21.3 C
Munich
Monday, May 27, 2024

Sega exec calls P2E games ‘boring,’ Tom Brady’s NFT firm switches it up and more

Must read

- Advertisement -



Sega co-COO yawns at P2E games

The co-chief operating officer of Sega has called play-to-earn games “boring” amid the firm’s retreat from franchising some of its hottest properties to the blockchain gaming space.

Bloomberg reported on July 6 that Shuji Utsumi, the co-COO of the gaming company behind Sonic The Hedgehog, said Sega would shelve plans to develop blockchain games for now.

Third-party blockchain gaming projects would also not get access to Sega’s biggest franchises, with Utsumi adding:

“The action in play-to-earn games is boring, what’s the point if games are no fun?”

- Advertisement -

However, some of the less-known Sega titles will still get licensed for runs in nonfungible token (NFT) collections, its lesser franchises are getting blockchain games slated for announcements later this year and Sega is still pumping millions into related projects.

It’s up in the air if the “super game” touted by Sega for the last year — set for launch in 2026 — will still involve Web3 tech.

Utsumi believed the tech is useful for such cases as moving in-game items between gaming titles but Sega may hang back until the tech sees wider use.

“We’re looking into whether this technology is really going to take off in this industry, after all,” Utsumi said.

- Advertisement -

Tom Brady’s NFT co. breaks up with NFTs

Professional American football star Tom Brady is reportedly switching up the strategy for his NFT-focused startup Autograph — which is now moving away from NFTs.

On July 6 The New York Times reported Autograph’s marketing has quietly removed crypto language, downplays terms such as NFT and has shifted focus away from marketing them with a new focus on helping stars generally spin up loyalty with their fans, according to people with knowledge of the firm.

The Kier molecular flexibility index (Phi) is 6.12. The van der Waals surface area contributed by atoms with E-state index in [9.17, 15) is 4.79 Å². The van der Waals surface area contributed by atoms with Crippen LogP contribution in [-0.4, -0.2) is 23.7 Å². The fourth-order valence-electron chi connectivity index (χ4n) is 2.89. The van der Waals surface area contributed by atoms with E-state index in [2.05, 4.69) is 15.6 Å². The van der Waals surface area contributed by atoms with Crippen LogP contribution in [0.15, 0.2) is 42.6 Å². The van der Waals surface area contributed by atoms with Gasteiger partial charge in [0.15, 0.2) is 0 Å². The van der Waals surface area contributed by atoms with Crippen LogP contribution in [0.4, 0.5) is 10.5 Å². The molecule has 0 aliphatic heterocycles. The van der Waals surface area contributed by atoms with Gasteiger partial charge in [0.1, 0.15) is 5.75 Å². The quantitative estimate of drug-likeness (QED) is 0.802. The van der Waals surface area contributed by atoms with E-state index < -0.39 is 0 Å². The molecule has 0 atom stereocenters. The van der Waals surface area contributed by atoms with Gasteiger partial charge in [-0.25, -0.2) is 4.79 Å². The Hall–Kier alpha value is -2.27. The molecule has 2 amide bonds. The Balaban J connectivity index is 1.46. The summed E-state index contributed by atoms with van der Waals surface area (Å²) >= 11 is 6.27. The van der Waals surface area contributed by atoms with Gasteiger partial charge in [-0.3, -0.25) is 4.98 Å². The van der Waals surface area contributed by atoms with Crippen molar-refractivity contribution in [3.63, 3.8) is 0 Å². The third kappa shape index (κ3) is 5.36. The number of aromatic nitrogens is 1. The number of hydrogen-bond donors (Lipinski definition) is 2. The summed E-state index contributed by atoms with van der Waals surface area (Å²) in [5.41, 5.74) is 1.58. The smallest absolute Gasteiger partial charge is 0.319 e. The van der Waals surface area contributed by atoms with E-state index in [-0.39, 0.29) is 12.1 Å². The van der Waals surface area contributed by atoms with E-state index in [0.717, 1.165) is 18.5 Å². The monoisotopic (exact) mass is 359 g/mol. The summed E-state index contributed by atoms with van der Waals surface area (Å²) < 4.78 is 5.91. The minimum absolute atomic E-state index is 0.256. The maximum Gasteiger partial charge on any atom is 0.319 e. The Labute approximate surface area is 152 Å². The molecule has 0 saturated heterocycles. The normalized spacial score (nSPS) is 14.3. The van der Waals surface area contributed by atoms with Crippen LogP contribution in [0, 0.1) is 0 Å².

Brady co-founded the company in 2021 with the aim of helping celebrities sell NFTs, scoring a $170 million Series B in January 2022 and lining up NFT deals with ESPN, the pro golfing organization the PGA Tour and others.

Autograph’s revenue supposedly tanked in 2022 in line with the wider crypto market, according to a person familiar with the firm’s finances.

Brady’s reputation in crypto has suffered due to his ties with the now-bankrupt crypto exchange FTX. He’s also named in a class action lawsuit aimed at alleged celebrity promotors of the exchange.

No need for Euro Metaverse regulations…yet: EU competition chief

Metaverses and those who create them won’t need to worry about specific regulations — at least not yet in the European Union (EU).

Reuters reported on June 6 that EU competition commissioner Margrethe Vestager said there haven’t been any concerns triggered over the space even though Tech Giants Microsoft, Meta and now Apple have together poured billions into trying to corner the nascent sector.

- Advertisement -

The big spending by a small concentration of companies in a new market raises no competition concerns for Vestager:

“Actually we see that there is a lot of innovation when it comes to virtual worlds. I don’t think that any company can claim that they will own it, so to speak, but that is what we hope to find out.”

Existing EU laws around market monopolies, privacy and the incoming rules on artificial intelligence can also be applied to the Metaverse according to Vestager.

“In Europe, now we have a body of digital legislation, she added. “I think we do have time to explore, to know that we should not jump to regulation as the first sort of safety pad.”

She said next week she will present a metaverse-related initiative aimed at helping antitrust regulators understand the space.

Major League Baseball gets new virtual ballpark

U.S. professional baseball is getting a stadium in the Metaverse, apparently, the first professional league to own a virtual world for fans to gather in.

On July 5, metaverse tech firm Improbable announced the new virtual space, giving it the inventive title of “MLB virtual ballpark.”

Related: Yes, the Secret Service has an NFT collection, and no, it’s not for sale

The virtual stadium was developed within Improbable’s “MSquared” network of interoperable Web3 metaverses. Improbable also helped NFT conglomerate Yuga Labs build its Otherside metaverse.

MLB’s executive VP of media and business development, Kenny Gersh, said “not everyone has the opportunity to attend Major League games” but now that’s been opened “to anyone with an internet connection.”

Improbable founder and CEO, Herman Narula, believed the tech could help with “creating and selling […] Digital assets.” The League has an existing partnership with the NFT platform Candy Digital.

Other Nifty News

NFT royalties on Ethereum are at a two-year low according to data shared with Cointelegraph by analytics firm Nansen. The royalty drop comes as the floor price of Yuga’s flagship Bored Ape Yacht Club (BAYC) NFTs are also hitting a dip.

Animoca Brands co-founder Yat Siu told Cointelegraph the firm is optimistic about the blockchain gaming sector and said it’s looking for a license before putting its $800 million metaverse fund to work.

NFT Collector: Snoop’s NFT nostalgia, The Goose draws Gen Y to Sotheby’s